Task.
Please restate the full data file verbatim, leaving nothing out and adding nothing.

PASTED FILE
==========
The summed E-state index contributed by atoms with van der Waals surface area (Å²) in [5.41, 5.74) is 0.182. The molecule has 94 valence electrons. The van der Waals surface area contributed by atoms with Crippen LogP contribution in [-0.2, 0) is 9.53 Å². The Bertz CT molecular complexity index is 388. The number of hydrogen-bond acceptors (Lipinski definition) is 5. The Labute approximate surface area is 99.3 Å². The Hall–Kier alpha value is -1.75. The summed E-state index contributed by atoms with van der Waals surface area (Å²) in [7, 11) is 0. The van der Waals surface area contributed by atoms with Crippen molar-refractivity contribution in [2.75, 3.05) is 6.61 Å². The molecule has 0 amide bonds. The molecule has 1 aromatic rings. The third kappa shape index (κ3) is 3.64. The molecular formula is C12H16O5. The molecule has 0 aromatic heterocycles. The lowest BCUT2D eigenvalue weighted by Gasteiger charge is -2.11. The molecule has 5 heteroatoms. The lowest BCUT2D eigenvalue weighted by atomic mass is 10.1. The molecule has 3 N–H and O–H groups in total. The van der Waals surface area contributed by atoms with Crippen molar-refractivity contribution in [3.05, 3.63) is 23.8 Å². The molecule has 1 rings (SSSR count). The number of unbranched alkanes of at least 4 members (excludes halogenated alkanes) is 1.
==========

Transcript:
The summed E-state index contributed by atoms with van der Waals surface area (Å²) in [5.41, 5.74) is 0.182. The molecule has 94 valence electrons. The van der Waals surface area contributed by atoms with Crippen LogP contribution in [-0.2, 0) is 9.53 Å². The Bertz CT molecular complexity index is 388. The number of hydrogen-bond acceptors (Lipinski definition) is 5. The Labute approximate surface area is 99.3 Å². The Hall–Kier alpha value is -1.75. The summed E-state index contributed by atoms with van der Waals surface area (Å²) in [7, 11) is 0. The van der Waals surface area contributed by atoms with Crippen molar-refractivity contribution in [2.75, 3.05) is 6.61 Å². The molecule has 0 amide bonds. The molecule has 1 aromatic rings. The third kappa shape index (κ3) is 3.64. The molecular formula is C12H16O5. The molecule has 0 aromatic heterocycles. The lowest BCUT2D eigenvalue weighted by Gasteiger charge is -2.11. The molecule has 5 heteroatoms. The lowest BCUT2D eigenvalue weighted by atomic mass is 10.1. The molecule has 3 N–H and O–H groups in total. The van der Waals surface area contributed by atoms with Crippen molar-refractivity contribution in [3.05, 3.63) is 23.8 Å². The molecule has 1 rings (SSSR count). The number of unbranched alkanes of at least 4 members (excludes halogenated alkanes) is 1.